Shock the Tomatoes.

                    • Remove the blanched tomatoes from the boiling water and immediately transfer them to a bowl of ice water.
                    • This process, known as shocking, helps stop the cooking process and makes it easier to peel the tomatoes.

                    Peel the Tomatoes.

                      • Once the tomatoes have cooled down, remove them from the ice water.
                      • Gently peel off the skins starting from the “X” you scored earlier. The skins should come off easily.

                      Remove Seeds and Cores (Optional).

                        • If you prefer a smoother puree, cut the tomatoes in half and scoop out the seeds and cores using a spoon. This step is optional but can help achieve a smoother consistency.

                        Puree the Tomatoes.

                          • Place the peeled and seeded tomatoes in a blender or food processor.
                          • Blend until smooth and creamy. If you prefer a thinner consistency, you can add a splash of water to help loosen the puree.

                          Strain the Puree (Optional).

                            • For an extra-smooth puree, strain the blended tomatoes through a fine mesh strainer or cheesecloth to remove any seeds or pulp.

                            Store or Use Immediately.

                              • Transfer the tomato puree to an airtight container and store it in the refrigerator for up to a week. Alternatively, you can freeze it for longer storage.

                              Benefits of Tomatoes.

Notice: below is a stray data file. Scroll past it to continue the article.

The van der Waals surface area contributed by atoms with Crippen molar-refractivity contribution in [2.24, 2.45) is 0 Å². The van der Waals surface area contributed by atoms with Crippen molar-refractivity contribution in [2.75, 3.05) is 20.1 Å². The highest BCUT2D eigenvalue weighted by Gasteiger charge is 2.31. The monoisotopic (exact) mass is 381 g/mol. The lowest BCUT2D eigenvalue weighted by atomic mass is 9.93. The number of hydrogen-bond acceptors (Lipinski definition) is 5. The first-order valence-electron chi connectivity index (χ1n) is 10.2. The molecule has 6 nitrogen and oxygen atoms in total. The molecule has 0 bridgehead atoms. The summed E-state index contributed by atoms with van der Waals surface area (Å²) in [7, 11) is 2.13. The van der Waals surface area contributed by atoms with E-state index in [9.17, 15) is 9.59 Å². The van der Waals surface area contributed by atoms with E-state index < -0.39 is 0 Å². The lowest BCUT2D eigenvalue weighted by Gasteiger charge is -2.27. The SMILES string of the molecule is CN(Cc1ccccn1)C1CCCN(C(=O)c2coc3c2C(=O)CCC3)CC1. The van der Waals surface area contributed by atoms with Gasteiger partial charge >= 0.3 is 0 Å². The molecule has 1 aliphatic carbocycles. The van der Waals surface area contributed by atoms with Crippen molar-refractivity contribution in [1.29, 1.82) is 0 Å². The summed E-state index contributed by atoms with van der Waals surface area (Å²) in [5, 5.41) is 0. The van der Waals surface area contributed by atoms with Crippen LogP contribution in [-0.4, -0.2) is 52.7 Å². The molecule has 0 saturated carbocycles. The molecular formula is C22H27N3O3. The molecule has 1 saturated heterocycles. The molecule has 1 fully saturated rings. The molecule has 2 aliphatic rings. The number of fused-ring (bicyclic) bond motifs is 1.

Tomatoes aren’t just delicious; they’re also incredibly nutritious for both children and adults! Here are some of the benefits.

                              Rich in Vitamins and Minerals.

                                • Tomatoes are a great source of vitamins A, C, and K, as well as potassium and folate, which are essential for overall health and wellbeing.

                                Antioxidant Powerhouse.

                                  • Tomatoes are packed with antioxidants like lycopene, which help protect cells from damage caused by free radicals and may reduce the risk of chronic diseases like heart disease and cancer.

                                  Supports Eye Health.

                                    • The vitamin A and lutein found in tomatoes are beneficial for eye health and may help reduce the risk of age-related macular degeneration and cataracts.

                                    Promotes Heart Health.

                                      • The potassium and folate in tomatoes support heart health by helping to regulate blood pressure and reduce the risk of heart disease.

                                      Aids Digestion.

                                        • Tomatoes are a good source of fiber, which promotes healthy digestion and may reduce the risk of constipation and other digestive issues.

                                        Incorporating tomatoes, whether in the form of puree, paste, or sauce, into your diet can provide a wide range of health benefits for both children and adults. So go ahead and enjoy that delicious homemade marinara sauce or hearty tomato soup knowing that you’re not just indulging your taste buds, but also nourishing your body with essential nutrients.